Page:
Free Will is an Illusion: Brain Scanners Can See Your Decisions Before You Make Them

By | April 17, 2008

You may think you decided to read this story — but in fact, your brain made the decision long before you knew about it.

In a study published Sunday in Nature Neuroscience, researchers using brain scanners could predict people’s decisions seven seconds before the test subjects were even aware of making them.

The decision studied — whether to hit a button with one’s left or right hand — may not be representative of complicated choices that are more integrally tied to our sense of self-direction. Regardless, the findings raise profound questions about the nature of self and autonomy: How free is our will? Is conscious choice just an illusion?

“Your decisions are strongly prepared by brain activity. By the time consciousness kicks in, most of the work has already been done,” said study co-author John-Dylan Haynes, a Max Planck Institute neuroscientist.

Haynes updated a classic experiment by the late Benjamin Libet, who showed that a brain region involved in coordinating motor activity fired a fraction of a second before test subjects chose to push a button. Later studies supported Libet’s theory that subconscious activity preceded and determined conscious choice — but none found such a vast gap between a decision and the experience of making it as Haynes’ study has.

In the seven seconds before Haynes’ test subjects chose to push a button, activity shifted in their frontopolar cortex, a brain region associated with high-level planning. Soon afterwards, activity moved to the parietal cortex, a region of sensory integration. Haynes’ team monitored these shifting neural patterns using a functional MRI machine.

Taken together, the patterns consistently predicted whether test subjects eventually pushed a button with their left or right hand — a choice that, to them, felt like the outcome of conscious deliberation. For those accustomed to thinking of themselves as having free will, the implications are far more unsettling than learning about the physiological basis of other brain functions.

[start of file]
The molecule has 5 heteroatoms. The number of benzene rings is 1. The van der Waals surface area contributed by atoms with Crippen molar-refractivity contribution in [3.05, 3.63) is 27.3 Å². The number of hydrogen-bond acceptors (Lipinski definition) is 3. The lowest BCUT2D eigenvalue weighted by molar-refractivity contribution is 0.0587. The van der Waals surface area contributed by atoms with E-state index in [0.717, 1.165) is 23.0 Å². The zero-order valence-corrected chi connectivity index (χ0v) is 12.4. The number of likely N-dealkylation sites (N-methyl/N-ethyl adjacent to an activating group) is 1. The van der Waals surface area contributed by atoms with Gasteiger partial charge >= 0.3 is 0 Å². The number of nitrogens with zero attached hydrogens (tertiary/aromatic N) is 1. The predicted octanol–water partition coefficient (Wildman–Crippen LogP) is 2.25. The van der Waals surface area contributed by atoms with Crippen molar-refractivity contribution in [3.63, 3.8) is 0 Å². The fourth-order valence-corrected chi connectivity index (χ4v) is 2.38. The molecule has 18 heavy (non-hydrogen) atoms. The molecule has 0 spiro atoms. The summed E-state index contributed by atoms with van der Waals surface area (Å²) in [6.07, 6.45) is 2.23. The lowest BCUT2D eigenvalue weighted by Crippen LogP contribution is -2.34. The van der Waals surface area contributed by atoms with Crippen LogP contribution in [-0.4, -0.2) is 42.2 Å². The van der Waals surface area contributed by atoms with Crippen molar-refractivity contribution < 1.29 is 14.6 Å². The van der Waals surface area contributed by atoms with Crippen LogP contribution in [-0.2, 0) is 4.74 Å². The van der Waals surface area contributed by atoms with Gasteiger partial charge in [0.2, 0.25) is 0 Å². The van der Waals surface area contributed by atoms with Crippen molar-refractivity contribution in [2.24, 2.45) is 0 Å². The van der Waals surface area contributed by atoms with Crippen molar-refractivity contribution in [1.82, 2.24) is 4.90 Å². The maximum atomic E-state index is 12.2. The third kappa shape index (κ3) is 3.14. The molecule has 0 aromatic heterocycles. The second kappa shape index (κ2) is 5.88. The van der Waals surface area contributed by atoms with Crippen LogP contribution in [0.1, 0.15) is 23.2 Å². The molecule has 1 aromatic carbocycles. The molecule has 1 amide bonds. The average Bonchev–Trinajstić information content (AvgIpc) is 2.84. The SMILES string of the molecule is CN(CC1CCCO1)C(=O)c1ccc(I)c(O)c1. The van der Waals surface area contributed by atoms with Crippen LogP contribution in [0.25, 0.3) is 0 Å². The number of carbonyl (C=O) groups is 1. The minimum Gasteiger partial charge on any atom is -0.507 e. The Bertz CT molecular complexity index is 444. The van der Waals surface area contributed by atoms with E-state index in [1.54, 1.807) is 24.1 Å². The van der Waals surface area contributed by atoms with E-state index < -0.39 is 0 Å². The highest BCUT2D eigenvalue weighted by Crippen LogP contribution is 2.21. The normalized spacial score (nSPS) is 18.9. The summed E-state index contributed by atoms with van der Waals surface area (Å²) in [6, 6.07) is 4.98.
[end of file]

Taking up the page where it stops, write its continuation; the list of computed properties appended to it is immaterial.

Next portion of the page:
Caveats remain, holding open the door for free will. For instance, the experiment may not reflect the mental dynamics of other, more complicated decisions.

“Real-life decisions — am I going to buy this house or that one, take this job or that — aren’t decisions that we can implement very well in our brain scanners,” said Haynes. Also, the predictions were not completely accurate. Maybe free will enters at the last moment, allowing a person to override an unpalatable subconscious decision.

“We can’t rule out that there’s a free will that kicks in at this late point,” said Haynes, who intends to study this phenomenon next. “But I don’t think it’s plausible.”

That implausibility doesn’t disturb Haynes.

“It’s not like you’re a machine. Your brain activity is the physiological substance in which your personality and wishes and desires operate,” he said. The unease people feel at the potential unreality of free will, said National Institutes of Health neuroscientist Mark Hallett, originates in a misconception of self as separate from the brain.

“That’s the same notion as the mind being separate from the body — and I don’t think anyone really believes that,” said Hallett. “A different way of thinking about it is that your consciousness is only aware of some of the things your brain is doing.”

Hallett doubts that free will exists as a separate, independent force. “If it is, we haven’t put our finger on it,” he said. “But we’re happy to keep looking.” – wired

Wow. That’s sort of big news. Free will is an illusion. I had to say this. I did not decide to say it.

9 thoughts on “Free Will is an Illusion: Brain Scanners Can See Your Decisions Before You Make Them

  1. Ann

    Ah, excuse me, but “seven seconds” is not quite the same, it seems to me, “as long before you knew about it”. In the realm of other than specially decision-making, it seems humans are more complicated and this may relate to the decision making process itself. We all have a subconscious or unconscious mind that is working all the time. We continously see, for example, far more than we are acutely aware of. Many of our thoughts or thought-like processes occur outside the realm of our awareness. And, undoubtedly they precede our conscious thoughts. Perhaps it is something similar to this that these scientists tapped into. I would say we do have a “free-will” but greatly influenced by our personal history and environment, as well as our society, culture, …..